Located on a small expansion shelf about midway between the Third and Fourth Circles, Musical Hell is presided over by Diva, a minor demon charged with passing judgement on the worst musicals ever committed to film. (She still hasn't figured out if this is their punishment or hers.) Take a seat on the bench and have your earplugs ready, because court is now in session.

New videos posted on the first Monday of the month. Other viewpoints, news, and general ramblings posted when they crop up.

Monday, July 23, 2012

Five Musicals That Don't Have Movie Versions Yet (But Should)


Rock of Ages premiered recently. Les Miserables is finally making its way into theaters at the end of the year. Wicked is popular enough that Hollywood will get to it sooner or later. So what's next? Here's my five suggestions for musicals that haven't had the film treatment yet, but should:

1.) Next to Normal

Musicals are often large, over-the-top affairs, which is one of the reasons translating them to film gets so tricky—some things just play better on the big stage than up close and personal on a camera. Next to Normal is a very intimate story, which would lend itself well to a film translation. You'd have every mature actress in Hollywood who can even remotely carry a tune lining up to play the broken, mentally unstable Diana, and almost as many younger generation stars looking to land Natalie and Gabe. My suggestion for director? Darren Aronofsky, who loves playing with people's perceptions and who told a chillingly effective mind-coming-unglued story in Black Swan.

2.) Miss Saigon

Like a lot of musicals, this one keeps coming on the radar and falling off again (the latest rumor: American Idol alum Jessica Sanchez is gunning for the role of Kim). It really needs to happen: the Vietnam-era take on Madame Butterfly is a story that almost begs for an epic cinematic adaptation, with its scenes of rowdy Marines seeking one last fling in the war's closing days, parading throngs honoring Ho Chi Minh, crass interpretations of the American Dream and, of course, the fall of Saigon. (Forget the dinky little helicopter—imagine what the full scope and chaos of the Embassy's collapse would look like on screen!)

3.) Into the Woods

Another musical that seems stuck in the on-again-off-again world of development Hell, and one that deserves to see the light of day. Rob Marshall is currently rumored to direct, which would be nice (his Chicago and Nine, like Into the Woods, both dealt with interlocking levels of reality)...but might I suggest the more daring choice of Terry Gilliam? His dark, surreal style seems a natural fit for this material. And hey, maybe we could get Jonathan Pryce to play the Narrator.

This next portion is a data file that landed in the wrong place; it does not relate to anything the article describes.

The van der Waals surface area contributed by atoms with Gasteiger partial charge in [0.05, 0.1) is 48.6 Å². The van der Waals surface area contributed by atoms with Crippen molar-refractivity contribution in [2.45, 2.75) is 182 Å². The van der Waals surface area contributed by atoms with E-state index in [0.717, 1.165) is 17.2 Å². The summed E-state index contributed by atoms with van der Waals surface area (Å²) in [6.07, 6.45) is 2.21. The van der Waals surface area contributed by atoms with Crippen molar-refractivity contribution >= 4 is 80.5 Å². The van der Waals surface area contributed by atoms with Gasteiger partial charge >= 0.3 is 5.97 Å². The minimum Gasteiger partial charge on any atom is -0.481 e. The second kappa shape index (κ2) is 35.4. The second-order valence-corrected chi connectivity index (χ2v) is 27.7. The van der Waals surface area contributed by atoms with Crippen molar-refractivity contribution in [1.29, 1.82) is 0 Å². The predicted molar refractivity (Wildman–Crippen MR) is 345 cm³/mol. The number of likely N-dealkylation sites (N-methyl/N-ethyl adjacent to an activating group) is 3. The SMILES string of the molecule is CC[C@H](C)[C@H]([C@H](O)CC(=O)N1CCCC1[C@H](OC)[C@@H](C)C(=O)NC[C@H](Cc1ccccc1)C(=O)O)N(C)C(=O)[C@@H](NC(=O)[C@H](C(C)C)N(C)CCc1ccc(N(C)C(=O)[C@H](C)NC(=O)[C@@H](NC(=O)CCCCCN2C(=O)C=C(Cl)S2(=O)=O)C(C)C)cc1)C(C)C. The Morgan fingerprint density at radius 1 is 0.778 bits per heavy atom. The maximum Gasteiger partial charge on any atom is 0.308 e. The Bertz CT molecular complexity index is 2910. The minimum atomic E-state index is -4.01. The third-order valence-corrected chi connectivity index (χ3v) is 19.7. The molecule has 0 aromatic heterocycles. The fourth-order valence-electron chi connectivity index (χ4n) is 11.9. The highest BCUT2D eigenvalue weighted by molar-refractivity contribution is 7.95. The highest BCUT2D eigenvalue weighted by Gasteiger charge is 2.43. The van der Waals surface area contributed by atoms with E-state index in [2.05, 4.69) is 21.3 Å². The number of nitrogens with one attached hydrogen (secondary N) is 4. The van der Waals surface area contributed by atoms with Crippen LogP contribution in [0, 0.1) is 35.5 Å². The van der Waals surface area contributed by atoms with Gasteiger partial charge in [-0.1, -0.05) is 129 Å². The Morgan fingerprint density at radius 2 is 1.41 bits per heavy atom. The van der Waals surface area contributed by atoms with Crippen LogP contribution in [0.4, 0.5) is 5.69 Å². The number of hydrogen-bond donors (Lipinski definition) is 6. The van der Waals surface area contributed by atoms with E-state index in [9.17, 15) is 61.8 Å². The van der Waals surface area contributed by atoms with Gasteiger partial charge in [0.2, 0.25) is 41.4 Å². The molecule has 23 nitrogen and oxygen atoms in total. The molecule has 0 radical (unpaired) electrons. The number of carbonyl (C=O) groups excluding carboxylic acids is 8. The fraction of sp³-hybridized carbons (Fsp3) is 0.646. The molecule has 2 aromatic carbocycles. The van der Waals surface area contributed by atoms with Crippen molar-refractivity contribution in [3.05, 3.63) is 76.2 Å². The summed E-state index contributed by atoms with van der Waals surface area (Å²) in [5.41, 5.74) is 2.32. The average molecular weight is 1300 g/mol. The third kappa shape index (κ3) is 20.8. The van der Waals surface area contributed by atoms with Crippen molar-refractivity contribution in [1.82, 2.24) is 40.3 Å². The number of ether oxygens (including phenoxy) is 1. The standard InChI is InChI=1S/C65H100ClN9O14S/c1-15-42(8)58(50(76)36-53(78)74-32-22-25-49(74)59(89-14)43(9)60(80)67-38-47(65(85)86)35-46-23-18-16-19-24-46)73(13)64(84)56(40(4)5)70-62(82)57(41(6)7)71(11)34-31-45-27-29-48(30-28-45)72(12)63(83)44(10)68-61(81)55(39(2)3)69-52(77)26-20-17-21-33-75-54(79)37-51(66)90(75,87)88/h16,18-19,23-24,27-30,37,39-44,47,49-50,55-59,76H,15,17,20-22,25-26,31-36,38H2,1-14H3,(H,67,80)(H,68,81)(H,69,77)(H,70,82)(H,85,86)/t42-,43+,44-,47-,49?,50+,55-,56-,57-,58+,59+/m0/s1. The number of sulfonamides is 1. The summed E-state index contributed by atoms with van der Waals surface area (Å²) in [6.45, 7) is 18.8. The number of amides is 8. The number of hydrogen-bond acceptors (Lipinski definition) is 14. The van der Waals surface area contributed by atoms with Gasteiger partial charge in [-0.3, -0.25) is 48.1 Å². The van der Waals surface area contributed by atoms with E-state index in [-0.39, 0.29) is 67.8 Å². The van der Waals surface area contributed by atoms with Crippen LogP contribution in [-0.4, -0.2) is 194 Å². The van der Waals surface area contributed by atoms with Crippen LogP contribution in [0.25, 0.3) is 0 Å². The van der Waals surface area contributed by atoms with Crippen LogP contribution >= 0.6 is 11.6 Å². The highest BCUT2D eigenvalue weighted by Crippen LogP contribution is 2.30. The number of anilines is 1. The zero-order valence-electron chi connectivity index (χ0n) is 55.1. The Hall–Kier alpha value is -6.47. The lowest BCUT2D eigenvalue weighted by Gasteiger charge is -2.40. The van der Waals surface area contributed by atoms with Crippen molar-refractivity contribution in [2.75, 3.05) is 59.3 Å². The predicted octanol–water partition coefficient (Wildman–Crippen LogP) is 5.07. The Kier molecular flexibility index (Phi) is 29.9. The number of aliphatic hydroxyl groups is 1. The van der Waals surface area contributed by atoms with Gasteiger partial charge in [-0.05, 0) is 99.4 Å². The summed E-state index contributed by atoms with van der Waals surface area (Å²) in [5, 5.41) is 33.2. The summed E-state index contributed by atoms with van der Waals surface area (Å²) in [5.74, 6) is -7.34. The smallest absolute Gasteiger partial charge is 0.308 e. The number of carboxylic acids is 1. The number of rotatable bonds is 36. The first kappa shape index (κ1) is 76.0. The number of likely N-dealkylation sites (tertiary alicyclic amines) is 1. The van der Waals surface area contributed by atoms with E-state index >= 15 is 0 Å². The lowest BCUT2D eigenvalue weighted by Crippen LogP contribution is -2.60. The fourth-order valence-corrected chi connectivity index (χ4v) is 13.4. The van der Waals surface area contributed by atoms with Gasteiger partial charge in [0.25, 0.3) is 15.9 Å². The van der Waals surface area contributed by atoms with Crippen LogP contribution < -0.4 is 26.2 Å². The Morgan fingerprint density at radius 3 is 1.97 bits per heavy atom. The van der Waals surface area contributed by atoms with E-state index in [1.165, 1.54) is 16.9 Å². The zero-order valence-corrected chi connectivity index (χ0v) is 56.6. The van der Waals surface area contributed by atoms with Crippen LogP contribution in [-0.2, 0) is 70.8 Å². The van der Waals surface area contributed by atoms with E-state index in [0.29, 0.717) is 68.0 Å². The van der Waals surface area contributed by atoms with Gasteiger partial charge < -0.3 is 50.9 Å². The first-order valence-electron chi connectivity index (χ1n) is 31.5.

4.) Sunset Boulevard

I know, I know. Andrew Lloyd Webber hasn't had much luck with film adaptations, and doing a remake of an iconic classic like Billy Wilder's 1950 movie is just asking for trouble. But I'd still like to see them try. The score represents Lloyd Webber's last decent work before descending into his current state of self-derivative laziness, and trimmed of its excess (does Norma really need two ballads to mark her grand entrance?) it could play very well on film. The role of the degraded, deluded Ms. Desmond automatically invokes grand dame names such as Close, Streep, and Streisand, and either Hugh Jackman or John Barrowman could reprise their stage performance as Joe Gillis.

5.) Once on This Island

There's been a few animated movies that made the crossover to live Broadway shows, but not a whole lot of stage shows being turned into animated features—the only one I can think of off the top of my head is the 1999 The King and I, which did not turn out well to put it extremely mildly. That said, I think Once on This Island could work very well as an animated film, or rather as a mixture of live-action and animation to suit its framing device of Caribbean peasants passing a storm by telling each other a story. Being a solid ensemble piece, it has a lot of potential for assembling a broad range of talent...though Queen Latifah would be inevitable for Asaka.

Honorable Mentions: The Secret Garden, In the Heights, Ragtime, Avenue Q

Your turn: What musical would you want to see brought to film (assuming that, you know, they wouldn't mess it up)?

1 comment:

  1. I would really like a film adaptation of Spring Awakening, though I will admit I think it will be hard to adapt. The stage show just seemed so right for stage and it has a really simple production design. All I hope is that we don't get another Chris Columbus to direct it, plus it could really open up careers for young talents as the stage show did for Les Michelle and Jonathan Groff! Plus the score is really good, I would love to see it on the big screen!

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